Black Indian, searing and raw, is Amy Tan’s The Joy Luck Club and Alice Walker’s The Color Purple meets Leslie Marmon Silko’s Ceremony—only, this isn’t fiction. Beautifully rendered and rippling with family dysfunction, secrets, deaths, alcoholism, and old resentments, Shonda Buchanan’s memoir is an inspiring story that explores her family’s legacy of being African Americans with American Indian roots and how they dealt with not just society’s ostracization but the consequences of this dual inheritance.
Buchanan was raised as a Black woman, who grew up hearing cherished stories of her multi-racial heritage, while simultaneously suffering from everything she (and the rest of her family) didn’t know. Tracing the arduous migration of Mixed Bloods, or Free People of Color, from the Southeast to the Midwest, Buchanan tells the story of her Michigan tribe—a comedic yet manically depressed family of fierce women, who were everything from caretakers and cornbread makers to poets and witches, and men who were either ignored, protected, imprisoned, or maimed—and how their lives collided over love, failure, fights, and prayer despite a stacked deck of challenges, including addiction and abuse. Ultimately, Buchanan’s nomadic people endured a collective identity crisis after years of constantly straddling two, then three, races. The physical, spiritual, and emotional displacement of American Indians who met and married Mixed or Black slaves and indentured servants at America’s early crossroads is where this powerful journey begins.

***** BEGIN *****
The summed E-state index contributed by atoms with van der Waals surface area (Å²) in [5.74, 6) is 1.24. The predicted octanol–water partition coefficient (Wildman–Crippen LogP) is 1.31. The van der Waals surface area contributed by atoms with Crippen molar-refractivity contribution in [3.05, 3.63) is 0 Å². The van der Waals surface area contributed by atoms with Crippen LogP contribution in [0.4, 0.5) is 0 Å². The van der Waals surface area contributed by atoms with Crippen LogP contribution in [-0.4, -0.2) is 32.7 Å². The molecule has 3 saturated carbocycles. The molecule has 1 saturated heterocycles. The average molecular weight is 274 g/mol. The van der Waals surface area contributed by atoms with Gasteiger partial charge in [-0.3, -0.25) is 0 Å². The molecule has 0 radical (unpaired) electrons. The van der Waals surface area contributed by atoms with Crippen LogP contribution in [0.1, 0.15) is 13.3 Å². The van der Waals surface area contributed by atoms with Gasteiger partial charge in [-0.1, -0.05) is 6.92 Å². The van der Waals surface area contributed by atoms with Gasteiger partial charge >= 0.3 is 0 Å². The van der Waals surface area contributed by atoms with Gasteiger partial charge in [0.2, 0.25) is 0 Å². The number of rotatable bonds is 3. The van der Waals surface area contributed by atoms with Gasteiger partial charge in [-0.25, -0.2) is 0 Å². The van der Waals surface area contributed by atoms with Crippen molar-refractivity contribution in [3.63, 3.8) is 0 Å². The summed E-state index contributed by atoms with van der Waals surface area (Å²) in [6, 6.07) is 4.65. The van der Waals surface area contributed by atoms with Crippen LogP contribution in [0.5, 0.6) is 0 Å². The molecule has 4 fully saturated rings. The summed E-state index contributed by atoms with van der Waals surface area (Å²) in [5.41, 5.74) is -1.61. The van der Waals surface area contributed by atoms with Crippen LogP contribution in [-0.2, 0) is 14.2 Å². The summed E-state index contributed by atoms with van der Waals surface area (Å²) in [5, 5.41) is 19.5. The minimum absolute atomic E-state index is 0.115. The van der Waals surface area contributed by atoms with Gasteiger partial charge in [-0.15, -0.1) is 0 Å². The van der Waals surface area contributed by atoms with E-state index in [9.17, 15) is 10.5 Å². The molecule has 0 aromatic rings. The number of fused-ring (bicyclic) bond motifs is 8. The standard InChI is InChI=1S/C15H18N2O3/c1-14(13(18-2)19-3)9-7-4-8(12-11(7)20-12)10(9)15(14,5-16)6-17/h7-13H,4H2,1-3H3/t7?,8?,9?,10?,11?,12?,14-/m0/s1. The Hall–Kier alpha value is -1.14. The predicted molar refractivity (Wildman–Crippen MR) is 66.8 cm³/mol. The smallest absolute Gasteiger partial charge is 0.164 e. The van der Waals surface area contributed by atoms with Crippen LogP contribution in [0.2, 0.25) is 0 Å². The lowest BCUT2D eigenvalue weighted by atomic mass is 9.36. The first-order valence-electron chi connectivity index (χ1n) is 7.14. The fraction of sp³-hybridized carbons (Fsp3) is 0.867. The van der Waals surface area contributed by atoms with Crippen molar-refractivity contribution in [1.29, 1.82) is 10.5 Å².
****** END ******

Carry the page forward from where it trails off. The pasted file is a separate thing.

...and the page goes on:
Black Indian doesn’t have answers, nor does it aim to represent every American’s multi-ethnic experience. Instead, it digs as far down into this one family’s history as it can go—sometimes, with a bit of discomfort. But every family has its own truth, and Buchanan’s search for hers will resonate with anyone who has wondered "maybe there’s more than what I’m being told."
Literary editor of Harriet Tubman Press, Shonda Buchanan is an award-winning poet and educator. She is also the author of Who’s Afraid of Black Indians? and Equipoise: Poems from Goddess Country and editor of two anthologies, Voices from Leimert Park and Voices from Leimert Park Redux.
Table of Contents
Authors Note xi
I The RedBlack Heart
1 Wait 3
2 Mourning, 2000 5
3 Ghost Whisperer 10
4 High Yellow 22
5 Powwows 29
6 Mothers and Sons 34
7 One Flew Over 49
8 Afro-Native Assimilation Blues 63
9 Country 73
10 Retreat 86
11 Something Wicked 95
12 About the Land 112
II Stomp Dance
13 Vision Quest 127
14 Frieda's Dream 135
15 Broken Treaties 142
16 Bloodletting 151
17 Indian Holocaust 158
18 Pullman Bloodsport 166
19 War Paint 182
20 Reservation Dreamer 190
21 Blanket Dance 195
22 Daddy's War 205
23 Leaving Mattawan 213
24 The Eastside, Ray Charles, and the Supremes 217
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